Google to ban unlicensed loan apps in Kenya as new rules take effect

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Google’s new policy requiring digital lenders in Kenya to submit proof of license to operate in the East African country takes effect today. The policy aims to clamp down on rogue loan apps, which are pervasive in the country.

This means that only providers with licenses from the country’s pinnacle bank, the Central Bank of Kenya (CBK), will be listed on Play Store, Google’s digital distribution service.

Digital lenders whose applications are yet to get a green light from the CBK, and can produce evidence of the same, will also obtain Google’s interim approval, but it will only be valid for 45 days. Once this period elapses, the unlicensed providers will be required to resubmit the declaration form attesting that the approval from CBK is still pending.

A Google spokesperson told TechCrunch that if the application for license is rejected during the 45 days, interim approval will be immediately rescinded.

Google’s move to curb unregulated loan apps in Kenya, comes in the wake of similar efforts in India, Indonesia, and Philippines, where the providers are also required to have requisite permits from authorities that regulate the financial services sector to be listed on Play Store.

In Nigeria, the loan apps are required to have a “verifiable approval letter” from the Federal Competition and Consumer Protection Commission, which last year set rules that require loan apps to declare their fees and demonstrate how they receive feedback and solve complaints, among other requirements.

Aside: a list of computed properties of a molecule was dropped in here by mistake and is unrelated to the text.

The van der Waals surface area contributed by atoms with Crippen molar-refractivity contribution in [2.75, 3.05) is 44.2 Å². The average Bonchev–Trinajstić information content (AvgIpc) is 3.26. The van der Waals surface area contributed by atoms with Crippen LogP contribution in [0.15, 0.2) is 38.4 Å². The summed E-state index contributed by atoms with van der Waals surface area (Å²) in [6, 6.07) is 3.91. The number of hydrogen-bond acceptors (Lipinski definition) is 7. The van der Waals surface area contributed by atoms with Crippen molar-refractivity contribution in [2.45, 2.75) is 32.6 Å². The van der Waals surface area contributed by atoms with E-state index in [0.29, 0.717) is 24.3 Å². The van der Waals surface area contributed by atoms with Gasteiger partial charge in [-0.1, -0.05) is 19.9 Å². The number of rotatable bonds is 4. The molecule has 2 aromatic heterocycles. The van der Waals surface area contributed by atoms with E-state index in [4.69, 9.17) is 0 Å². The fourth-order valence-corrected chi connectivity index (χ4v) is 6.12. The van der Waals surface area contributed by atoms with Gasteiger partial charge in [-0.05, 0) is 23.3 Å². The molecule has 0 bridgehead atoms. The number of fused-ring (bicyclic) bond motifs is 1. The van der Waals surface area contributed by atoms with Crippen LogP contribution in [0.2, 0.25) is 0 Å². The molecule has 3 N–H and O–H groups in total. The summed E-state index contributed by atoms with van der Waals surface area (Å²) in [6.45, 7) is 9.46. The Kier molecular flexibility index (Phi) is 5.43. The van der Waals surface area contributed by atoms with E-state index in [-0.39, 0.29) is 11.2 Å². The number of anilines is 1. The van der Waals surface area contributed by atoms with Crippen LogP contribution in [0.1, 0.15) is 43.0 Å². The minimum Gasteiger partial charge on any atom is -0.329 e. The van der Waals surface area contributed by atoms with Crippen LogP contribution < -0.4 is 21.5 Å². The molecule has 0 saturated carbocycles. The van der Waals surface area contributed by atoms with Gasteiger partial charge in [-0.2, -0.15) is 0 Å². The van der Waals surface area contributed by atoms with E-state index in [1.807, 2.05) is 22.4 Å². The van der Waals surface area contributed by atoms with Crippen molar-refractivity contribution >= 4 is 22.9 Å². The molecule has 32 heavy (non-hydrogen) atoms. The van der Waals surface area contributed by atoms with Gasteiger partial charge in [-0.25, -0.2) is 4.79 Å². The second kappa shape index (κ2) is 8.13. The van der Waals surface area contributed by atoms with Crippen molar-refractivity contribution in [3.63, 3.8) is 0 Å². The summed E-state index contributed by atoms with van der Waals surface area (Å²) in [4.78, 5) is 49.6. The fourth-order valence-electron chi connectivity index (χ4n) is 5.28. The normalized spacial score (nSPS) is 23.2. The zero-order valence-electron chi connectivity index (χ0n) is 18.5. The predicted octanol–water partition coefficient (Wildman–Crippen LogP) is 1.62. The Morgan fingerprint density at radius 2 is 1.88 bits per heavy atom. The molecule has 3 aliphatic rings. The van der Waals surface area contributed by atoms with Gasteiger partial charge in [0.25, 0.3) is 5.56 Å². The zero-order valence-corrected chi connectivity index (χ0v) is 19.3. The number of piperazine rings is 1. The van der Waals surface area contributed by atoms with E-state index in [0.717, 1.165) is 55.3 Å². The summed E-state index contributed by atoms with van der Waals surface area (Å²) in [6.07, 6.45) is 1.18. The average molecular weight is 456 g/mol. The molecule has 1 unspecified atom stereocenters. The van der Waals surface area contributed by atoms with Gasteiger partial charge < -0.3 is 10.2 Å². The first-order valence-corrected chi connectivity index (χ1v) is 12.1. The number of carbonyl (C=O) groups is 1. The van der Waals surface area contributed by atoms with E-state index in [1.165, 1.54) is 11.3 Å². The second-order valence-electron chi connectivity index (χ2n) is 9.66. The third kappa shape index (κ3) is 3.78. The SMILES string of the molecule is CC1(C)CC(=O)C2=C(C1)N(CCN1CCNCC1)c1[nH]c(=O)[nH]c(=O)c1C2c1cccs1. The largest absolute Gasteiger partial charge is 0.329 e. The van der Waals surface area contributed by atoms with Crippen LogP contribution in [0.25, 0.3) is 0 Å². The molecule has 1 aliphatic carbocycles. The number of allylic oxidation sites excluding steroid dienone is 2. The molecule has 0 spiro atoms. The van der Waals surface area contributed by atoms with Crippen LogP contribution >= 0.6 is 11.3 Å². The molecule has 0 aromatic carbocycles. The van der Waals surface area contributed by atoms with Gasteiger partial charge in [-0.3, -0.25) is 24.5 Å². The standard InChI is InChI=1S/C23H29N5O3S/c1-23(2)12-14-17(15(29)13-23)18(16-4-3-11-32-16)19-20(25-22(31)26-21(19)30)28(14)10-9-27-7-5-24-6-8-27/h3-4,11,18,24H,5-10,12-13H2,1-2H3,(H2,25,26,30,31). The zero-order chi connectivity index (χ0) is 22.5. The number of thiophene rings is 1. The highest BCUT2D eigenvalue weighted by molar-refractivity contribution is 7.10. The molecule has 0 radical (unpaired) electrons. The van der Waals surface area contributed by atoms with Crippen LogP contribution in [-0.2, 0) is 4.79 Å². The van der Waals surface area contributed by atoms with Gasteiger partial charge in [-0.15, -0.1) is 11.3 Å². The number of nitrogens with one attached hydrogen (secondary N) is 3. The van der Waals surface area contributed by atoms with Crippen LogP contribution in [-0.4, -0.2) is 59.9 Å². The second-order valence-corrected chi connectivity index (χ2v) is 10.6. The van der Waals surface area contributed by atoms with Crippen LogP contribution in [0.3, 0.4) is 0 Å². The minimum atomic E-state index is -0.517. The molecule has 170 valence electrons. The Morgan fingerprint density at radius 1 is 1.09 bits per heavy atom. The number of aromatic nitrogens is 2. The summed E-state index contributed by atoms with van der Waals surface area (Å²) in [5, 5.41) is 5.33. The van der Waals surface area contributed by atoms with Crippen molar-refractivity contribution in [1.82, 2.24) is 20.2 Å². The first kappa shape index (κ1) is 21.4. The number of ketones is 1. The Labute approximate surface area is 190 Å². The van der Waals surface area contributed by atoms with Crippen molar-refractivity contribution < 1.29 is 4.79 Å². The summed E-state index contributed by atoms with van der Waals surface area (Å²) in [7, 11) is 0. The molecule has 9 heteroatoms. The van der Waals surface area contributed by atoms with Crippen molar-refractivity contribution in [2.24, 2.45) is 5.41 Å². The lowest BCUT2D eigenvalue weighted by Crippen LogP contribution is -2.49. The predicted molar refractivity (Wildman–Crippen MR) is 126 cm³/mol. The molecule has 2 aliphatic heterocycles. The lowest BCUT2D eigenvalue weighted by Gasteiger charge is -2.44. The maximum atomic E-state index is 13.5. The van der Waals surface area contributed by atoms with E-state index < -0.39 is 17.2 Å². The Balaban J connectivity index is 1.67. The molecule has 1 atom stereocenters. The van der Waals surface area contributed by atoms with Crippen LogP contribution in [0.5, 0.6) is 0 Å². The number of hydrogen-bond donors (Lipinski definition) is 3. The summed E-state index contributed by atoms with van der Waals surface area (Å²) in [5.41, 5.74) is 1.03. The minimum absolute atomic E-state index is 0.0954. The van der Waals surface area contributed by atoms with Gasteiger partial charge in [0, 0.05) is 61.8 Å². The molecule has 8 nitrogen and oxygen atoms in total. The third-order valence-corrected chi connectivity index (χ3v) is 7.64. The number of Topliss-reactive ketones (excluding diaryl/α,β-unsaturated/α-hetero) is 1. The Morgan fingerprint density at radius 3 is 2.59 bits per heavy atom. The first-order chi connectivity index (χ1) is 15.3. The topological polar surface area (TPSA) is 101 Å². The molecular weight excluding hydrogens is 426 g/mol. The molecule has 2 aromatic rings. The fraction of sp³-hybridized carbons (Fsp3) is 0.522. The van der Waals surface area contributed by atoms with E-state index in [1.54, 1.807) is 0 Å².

22 digital credit providers are licensed in Kenya out of 381

Only 22 digital lenders including Tala, a Pay-pal backed loan app; Pezesha, a B2B embedded lending platform, and Jumo, a fintech providing financial services including lending, have so far been licensed, out of the 381 that applied as per CBK’s update yesterday.

Kenya and Nigeria are major tech hubs in Africa, and have witnessed the proliferation of loan apps, offering quick unsecured personal or business loans. However, the lack of stringent regulations, and Google Play Store’s slack vetting process, have enabled the rise of rogue operators, necessitating authorities to take apt measures to protect citizens.

In Kenya, Google’s new policy follows a new regulatory environment that requires digital lenders to avoid the use of threats or debt-shaming tactics, including the posting of personal information on online forums, unauthorized calls and messages to customers, and access to their contact lists for purposes of coercion in case of default.

Loan apps collect borrowers’ phone data, including contacts, and demand access to messages to check the history of mobile money transactions — for credit scoring and as conditions for disbursing loans. Rogue lenders have been sharing some of the contact information with third-party debt collectors without prior consent.

As per Kenyan law, loan apps must reveal their pricing model, and disclose all the terms and charges to customers in advance, and are expected to notify the regulator before introducing new products or making changes to existing ones.
They are further required to disclose their source of funds, and provide evidence of the same, as confirmation that they are not engaging in financial crimes like money laundering.

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